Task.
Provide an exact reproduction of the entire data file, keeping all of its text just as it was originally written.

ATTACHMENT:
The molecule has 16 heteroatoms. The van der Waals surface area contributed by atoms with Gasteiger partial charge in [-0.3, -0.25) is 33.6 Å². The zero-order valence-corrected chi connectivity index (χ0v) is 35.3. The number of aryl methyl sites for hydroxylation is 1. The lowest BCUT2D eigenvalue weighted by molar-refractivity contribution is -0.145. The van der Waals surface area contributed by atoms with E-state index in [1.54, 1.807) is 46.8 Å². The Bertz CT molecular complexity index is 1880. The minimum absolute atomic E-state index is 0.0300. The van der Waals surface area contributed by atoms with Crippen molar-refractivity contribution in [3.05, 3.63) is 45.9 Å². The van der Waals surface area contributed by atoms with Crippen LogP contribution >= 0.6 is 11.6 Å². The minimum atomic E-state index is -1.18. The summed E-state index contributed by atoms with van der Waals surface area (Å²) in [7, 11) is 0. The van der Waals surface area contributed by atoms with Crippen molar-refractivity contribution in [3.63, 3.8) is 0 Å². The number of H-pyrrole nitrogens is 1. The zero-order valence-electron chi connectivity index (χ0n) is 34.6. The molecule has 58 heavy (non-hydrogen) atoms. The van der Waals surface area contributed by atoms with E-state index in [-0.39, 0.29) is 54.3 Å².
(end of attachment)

The molecule has 16 heteroatoms. The van der Waals surface area contributed by atoms with Gasteiger partial charge in [-0.3, -0.25) is 33.6 Å². The zero-order valence-corrected chi connectivity index (χ0v) is 35.3. The number of aryl methyl sites for hydroxylation is 1. The lowest BCUT2D eigenvalue weighted by molar-refractivity contribution is -0.145. The van der Waals surface area contributed by atoms with E-state index in [1.54, 1.807) is 46.8 Å². The Bertz CT molecular complexity index is 1880. The minimum absolute atomic E-state index is 0.0300. The van der Waals surface area contributed by atoms with Crippen molar-refractivity contribution in [3.05, 3.63) is 45.9 Å². The van der Waals surface area contributed by atoms with Crippen LogP contribution >= 0.6 is 11.6 Å². The minimum atomic E-state index is -1.18. The summed E-state index contributed by atoms with van der Waals surface area (Å²) in [7, 11) is 0. The van der Waals surface area contributed by atoms with Crippen molar-refractivity contribution in [3.63, 3.8) is 0 Å². The number of H-pyrrole nitrogens is 1. The zero-order valence-electron chi connectivity index (χ0n) is 34.6. The molecule has 58 heavy (non-hydrogen) atoms. The van der Waals surface area contributed by atoms with E-state index in [-0.39, 0.29) is 54.3 Å².